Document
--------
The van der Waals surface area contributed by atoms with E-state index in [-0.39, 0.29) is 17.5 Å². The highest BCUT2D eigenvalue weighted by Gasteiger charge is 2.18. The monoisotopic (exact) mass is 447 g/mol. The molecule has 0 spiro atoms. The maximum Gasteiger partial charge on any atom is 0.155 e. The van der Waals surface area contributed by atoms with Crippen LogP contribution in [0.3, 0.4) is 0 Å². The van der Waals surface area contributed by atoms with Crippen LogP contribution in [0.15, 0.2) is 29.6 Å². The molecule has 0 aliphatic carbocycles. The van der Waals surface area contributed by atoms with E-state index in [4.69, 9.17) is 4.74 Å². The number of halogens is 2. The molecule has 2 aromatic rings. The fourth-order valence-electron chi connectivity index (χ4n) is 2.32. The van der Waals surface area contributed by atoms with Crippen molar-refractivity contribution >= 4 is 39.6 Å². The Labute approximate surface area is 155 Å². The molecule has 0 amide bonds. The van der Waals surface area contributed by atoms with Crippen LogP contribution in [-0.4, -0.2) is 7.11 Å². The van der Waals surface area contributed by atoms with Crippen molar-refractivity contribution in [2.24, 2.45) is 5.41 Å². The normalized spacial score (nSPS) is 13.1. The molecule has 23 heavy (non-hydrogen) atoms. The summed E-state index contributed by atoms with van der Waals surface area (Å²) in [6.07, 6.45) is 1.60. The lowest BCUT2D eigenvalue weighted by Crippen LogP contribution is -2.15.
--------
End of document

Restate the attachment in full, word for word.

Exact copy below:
The van der Waals surface area contributed by atoms with E-state index in [-0.39, 0.29) is 17.5 Å². The highest BCUT2D eigenvalue weighted by Gasteiger charge is 2.18. The monoisotopic (exact) mass is 447 g/mol. The molecule has 0 spiro atoms. The maximum Gasteiger partial charge on any atom is 0.155 e. The van der Waals surface area contributed by atoms with Crippen LogP contribution in [0.3, 0.4) is 0 Å². The van der Waals surface area contributed by atoms with Crippen LogP contribution in [0.15, 0.2) is 29.6 Å². The molecule has 0 aliphatic carbocycles. The van der Waals surface area contributed by atoms with E-state index in [4.69, 9.17) is 4.74 Å². The number of halogens is 2. The molecule has 2 aromatic rings. The fourth-order valence-electron chi connectivity index (χ4n) is 2.32. The van der Waals surface area contributed by atoms with Crippen molar-refractivity contribution >= 4 is 39.6 Å². The Labute approximate surface area is 155 Å². The molecule has 0 amide bonds. The van der Waals surface area contributed by atoms with Crippen LogP contribution in [-0.4, -0.2) is 7.11 Å². The van der Waals surface area contributed by atoms with Crippen molar-refractivity contribution in [2.24, 2.45) is 5.41 Å². The normalized spacial score (nSPS) is 13.1. The molecule has 23 heavy (non-hydrogen) atoms. The summed E-state index contributed by atoms with van der Waals surface area (Å²) in [6.07, 6.45) is 1.60. The lowest BCUT2D eigenvalue weighted by Crippen LogP contribution is -2.15.